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Deaths of Ecuadorian stowaways contrasts with the freedom of movement enjoyed by North Americans

By Matthew Hayes

The tragic death of two teenagers from north of Cuenca who tried to stow away on a Latam jet bound for the U.S. draws attention to the privileged mobility of North Americans relocating to Ecuador — some of whom have commented on these deaths in ways that draw attention to these inequalities.

For instance, one comment on a CuencaHighLife story posted Wednesday, echoing what I am sure others might think as well, stated the following: “Of course this is a major tragedy. However it should serve as a lesson to other illegal immigrants, that doing wrong carries with it an element of high risk and danger.”

Re: “María Cruz said the families’ knew of the boys’ intentions to move to the U.S.” Then the families also knew the boys were going to try and enter the U.S. ILLEGALLY. So in my opinion, these families share a responsibility in their deaths. And this is the result of people that lack respect for other countries and their laws, but then make a decision that none of it applies to them. Like I said, “a major tragedy”, and in so many ways. RIP”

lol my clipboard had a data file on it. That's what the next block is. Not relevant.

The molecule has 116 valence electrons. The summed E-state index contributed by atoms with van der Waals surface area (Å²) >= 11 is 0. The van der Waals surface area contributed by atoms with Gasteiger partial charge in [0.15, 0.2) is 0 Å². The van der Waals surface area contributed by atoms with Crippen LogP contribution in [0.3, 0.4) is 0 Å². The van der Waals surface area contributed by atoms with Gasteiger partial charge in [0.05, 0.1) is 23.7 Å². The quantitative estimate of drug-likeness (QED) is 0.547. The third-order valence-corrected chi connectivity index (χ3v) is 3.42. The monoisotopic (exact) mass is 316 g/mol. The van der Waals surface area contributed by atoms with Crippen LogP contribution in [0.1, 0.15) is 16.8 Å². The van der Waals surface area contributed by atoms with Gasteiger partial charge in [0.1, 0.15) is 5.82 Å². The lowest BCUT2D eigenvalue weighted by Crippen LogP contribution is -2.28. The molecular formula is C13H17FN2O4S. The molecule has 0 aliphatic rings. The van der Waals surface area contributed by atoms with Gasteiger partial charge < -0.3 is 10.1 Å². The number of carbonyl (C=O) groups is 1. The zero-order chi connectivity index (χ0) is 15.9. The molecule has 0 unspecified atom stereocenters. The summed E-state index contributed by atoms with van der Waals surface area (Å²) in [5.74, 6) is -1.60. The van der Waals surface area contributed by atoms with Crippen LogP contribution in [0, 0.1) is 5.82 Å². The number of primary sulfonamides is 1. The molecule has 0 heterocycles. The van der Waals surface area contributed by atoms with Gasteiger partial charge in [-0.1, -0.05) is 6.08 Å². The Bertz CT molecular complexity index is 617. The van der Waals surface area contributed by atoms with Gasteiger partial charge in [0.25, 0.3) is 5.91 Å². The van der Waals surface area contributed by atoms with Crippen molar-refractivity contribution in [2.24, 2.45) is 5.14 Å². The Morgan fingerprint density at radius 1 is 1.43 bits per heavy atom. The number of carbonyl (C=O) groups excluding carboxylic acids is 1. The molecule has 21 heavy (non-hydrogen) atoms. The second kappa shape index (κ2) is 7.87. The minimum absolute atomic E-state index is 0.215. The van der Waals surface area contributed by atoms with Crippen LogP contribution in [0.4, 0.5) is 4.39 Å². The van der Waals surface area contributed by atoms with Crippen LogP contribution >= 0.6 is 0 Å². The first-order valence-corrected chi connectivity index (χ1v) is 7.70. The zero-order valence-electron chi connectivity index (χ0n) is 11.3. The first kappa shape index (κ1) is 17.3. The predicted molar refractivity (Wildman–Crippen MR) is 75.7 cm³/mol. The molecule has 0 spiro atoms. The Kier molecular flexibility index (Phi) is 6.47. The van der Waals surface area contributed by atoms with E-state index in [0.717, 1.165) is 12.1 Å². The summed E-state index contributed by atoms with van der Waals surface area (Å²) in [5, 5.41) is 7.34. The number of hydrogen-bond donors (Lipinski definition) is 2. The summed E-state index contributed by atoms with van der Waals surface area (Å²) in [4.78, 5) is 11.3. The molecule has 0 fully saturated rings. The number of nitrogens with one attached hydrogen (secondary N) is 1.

A cell phone picture of the two boys who died in Guayaquil.

I can see how some people would find this just makes common sense, but it really doesn’t.

Over the last few decades, Republicans and Democrats in Congress have done at least two things that have led directly to these types of risk-taking. First, they have helped destroy the social infrastructure of Latin American countries, turning a blind eye as financial interests in New York reap huge returns on debts contracted on usurious terms, at interest rates that reflect “country risk.” This colonial financial left-over justifies an unequal global financial system that serves high consumption North American lifestyles, allocating credit to things like mortgage markets and consumer debt, rather than the education, health care and professional training needs of countries like Ecuador. These latter are deemed insufficiently profitable. Any attempt to bring about a more just and democratic allocation of global credit is blocked by entrenched financial interests in Congress, who refer to long debunked economic theory to justify their survival of the fittest mentality of free economic competition. There are human consequences to this so-called ‘free competition’, and they are going to get more severe as time goes on.